Ask any number of comic book fans who their favorite artist is, and you’ll receive any number of responses, each making a strong argument in favor of their choice: Neal Adams brought a level of photorealism to the medium previously unknown, say, or Alex Toth’s mastery of chiaroscuro techniques treated the entire page as a design object in a way that no earlier artist had achieved. (Both statements are true, by the way.) With each new suggestion, the multiple roles that comic art has to fill in order to be successful are further broken down and delineated; we get to see that truly great comic artists need to be designers, directors, cinematographers and more in order to fulfill what their jobs demand of them, and they need to be good at all of these tasks in order for their work to truly sing.
With that in mind, I want to make a statement that is, on its face, utterly hyperbolic and also entirely true: Erica Henderson is likely one of the greatest comic book artists of all time, in no small part because her character acting is among the best the medium has ever seen — and that’s just one of her talents.
For all that her name has become something of a big deal in the comics community, Henderson is an artist known for a relatively small body of work. She came to the attention of most people as the artist and co-creator of the acclaimed all-ages comic The Unbeatable Squirrel Girl at Marvel Entertainment, which she worked on from 2015 through 2018, at which point she moved on to all-new original independent work such as Assassin Nation and this year’s Dracula, Motherfucker!. Somewhere in there, she was also the artist on Archie Comics’ short-lived (but wonderful) reboot of Jughead, paying back a debt owed to Archie illustrators Dan DeCarlo and Samm Schwartz, both of whom Henderson has named as influences on her own work.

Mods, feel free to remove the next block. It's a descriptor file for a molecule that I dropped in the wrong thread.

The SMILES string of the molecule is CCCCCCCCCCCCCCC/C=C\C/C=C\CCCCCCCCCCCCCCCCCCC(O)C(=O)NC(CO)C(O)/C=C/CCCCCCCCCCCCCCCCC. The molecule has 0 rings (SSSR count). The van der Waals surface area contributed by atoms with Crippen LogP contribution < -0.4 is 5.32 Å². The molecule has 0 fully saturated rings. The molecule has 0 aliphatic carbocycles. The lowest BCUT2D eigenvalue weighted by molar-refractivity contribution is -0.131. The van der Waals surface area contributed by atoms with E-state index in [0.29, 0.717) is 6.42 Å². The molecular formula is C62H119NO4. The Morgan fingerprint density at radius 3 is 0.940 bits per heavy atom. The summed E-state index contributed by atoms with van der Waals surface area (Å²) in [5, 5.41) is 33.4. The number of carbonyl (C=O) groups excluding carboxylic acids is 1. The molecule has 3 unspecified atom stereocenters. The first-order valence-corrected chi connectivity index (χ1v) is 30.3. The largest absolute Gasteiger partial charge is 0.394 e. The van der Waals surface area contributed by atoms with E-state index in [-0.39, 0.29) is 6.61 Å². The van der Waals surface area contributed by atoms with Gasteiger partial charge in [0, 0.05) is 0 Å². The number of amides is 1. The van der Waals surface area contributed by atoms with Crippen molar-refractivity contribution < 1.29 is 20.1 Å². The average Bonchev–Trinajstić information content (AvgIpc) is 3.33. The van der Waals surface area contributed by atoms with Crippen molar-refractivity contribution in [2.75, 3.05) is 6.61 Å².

The influence both creators have had on Henderson isn’t one of surface aesthetic — Henderson’s work lacks the mid-century advertising-ready polish that DeCarlo’s figures inevitably displayed, no matter their social standing, instead coming across as something more friendly, ramshackle, and all importantly, human. Instead, echoes of their work can be found in the way in which Henderson and the Archie artists stage their stories and place the characters on the page, ensuring that the reader is left with no doubt as to just who and what is central to the story they’re reading at any given time; there’s a clarity to Henderson’s work that feels particularly indebted to the old school structure of Archie in its prime.
There are echoes of Archie in its prime when it comes to the way that Henderson’s characters emote, as well — ways in which the impressive shorthand used by DeCarlo and his followers to signal Reggie’s smugness, Betty’s wholesome heart, or Archie’s horniness in just a handful of lines have evolved to express a far wider range of emotions under Henderson’s pen.